Stephen Colbert wrote a book entitled “I Am America (And So Can You!)”. As discussed in a question on English Language and Usage, the title is an intentionally strange way of saying "I am America, and you can [be America] too", as a parody of self-help book titles.

The title appears to be well-formed; compare with the structurally identical yet acceptable “I run marathons (And So Can You!)”. But to a native speaker it's obviously ungrammatical, and even difficult to parse (the "so" feels like it is lacking a referent). So descriptively speaking, English clearly forbids using "be America" as the referent of "so". What rule does it violate, from a theoretical point of view?

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    I'm not a native speaker, but if it was "“I can be America (And So Can You!)”, it would be right, right?
    – Alenanno
    May 24, 2012 at 7:54
  • It strikes me as grammatical, but unacceptable, but I could be wrong. I think the issue is the verb "be." It feels like present progressive, while "so" feels like it requires simple present ("I am running" vs. "I run"). May 24, 2012 at 12:48
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    Interesting. A lot of small changes will make it grammatical: "I am America, and so are you." "I can be America, and so can you." "I love America, and so can you." "I am America, and you can be too." ... if you change "am" to any other (transitive) verb, it becomes grammatical. What's so special about "be"?
    – Qwertie
    May 24, 2012 at 20:58
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    @Qwertie well, many things are special about "be", so I guess the question is which of those is the one causing this peculiarity... I'm guessing it has to do with the fact that "be" is the only non-auxiliary verb (non-auxiliary in this usage) which doesn't use "do" in questions/negative/so-constructions. I like America and so do you, I miss America and so do you. I am America and so are you.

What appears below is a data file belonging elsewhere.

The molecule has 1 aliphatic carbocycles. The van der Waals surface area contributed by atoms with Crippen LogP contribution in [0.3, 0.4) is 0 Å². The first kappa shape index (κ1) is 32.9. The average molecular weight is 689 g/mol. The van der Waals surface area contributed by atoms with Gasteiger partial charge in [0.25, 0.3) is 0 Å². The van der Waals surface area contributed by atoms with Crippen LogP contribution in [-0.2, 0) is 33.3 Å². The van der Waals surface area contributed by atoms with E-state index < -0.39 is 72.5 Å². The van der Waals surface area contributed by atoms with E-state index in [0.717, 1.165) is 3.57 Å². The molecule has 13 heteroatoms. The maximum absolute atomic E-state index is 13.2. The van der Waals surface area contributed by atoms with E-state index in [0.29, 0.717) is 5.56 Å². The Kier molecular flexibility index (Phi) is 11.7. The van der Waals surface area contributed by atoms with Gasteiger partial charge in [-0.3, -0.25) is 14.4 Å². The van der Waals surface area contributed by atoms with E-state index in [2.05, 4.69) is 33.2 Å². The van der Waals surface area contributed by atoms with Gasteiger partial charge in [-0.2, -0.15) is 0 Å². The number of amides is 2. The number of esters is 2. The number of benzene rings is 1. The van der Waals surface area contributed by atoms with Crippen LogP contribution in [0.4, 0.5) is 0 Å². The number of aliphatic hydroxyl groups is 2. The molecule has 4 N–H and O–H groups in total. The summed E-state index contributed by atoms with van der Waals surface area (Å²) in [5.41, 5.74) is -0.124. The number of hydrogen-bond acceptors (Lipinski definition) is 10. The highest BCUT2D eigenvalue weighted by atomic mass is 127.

– dainichi
    May 25, 2012 at 0:29
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    This seems to me to highlight one of the differences in English between "true verbs" and the copula, which seems like a verb on the surface, but as you investigate, it has many differences. May 30, 2012 at 11:56

1 Answer 1


Obviously, Colbert wanted to preserve the "and so can you" part, to achieve the desired effect.

At first, I posted an answer but I decided to completely rewrite it. I don’t pretend to know all relevant literature on VPE (verb phrase ellipsis) in depth, so what I’m going to post below is mostly based on Chapter 17, written by Stirling and Huddleston, in the Cambridge grammar of the English language:

There are two conflicting rules there. On the one hand, as Stirling and Huddleston argue, “the VP following so is almost invariably reduced” (p. 1539):

*Jill will certainly notice the mistake, and so will Max notice it.
Jill will certainly notice the mistake, and so will Max.

However, a full VP is sometimes possible, as in:

This forecast is admittedly way above the estimate of most analysts in several recent surveys. But so is reality generally far from off the consensus.

However, the most important thing about the "and so AUX Subj" construction is that anaphoric so indicates likeness between the two clauses.

On the other hand, we have a stranded auxiliary (can). Only auxiliary verbs can be stranded. In parallel constructions like in your example, you need to use a matching auxiliary verb in the second clause:

  1. I was tired, and so were the others.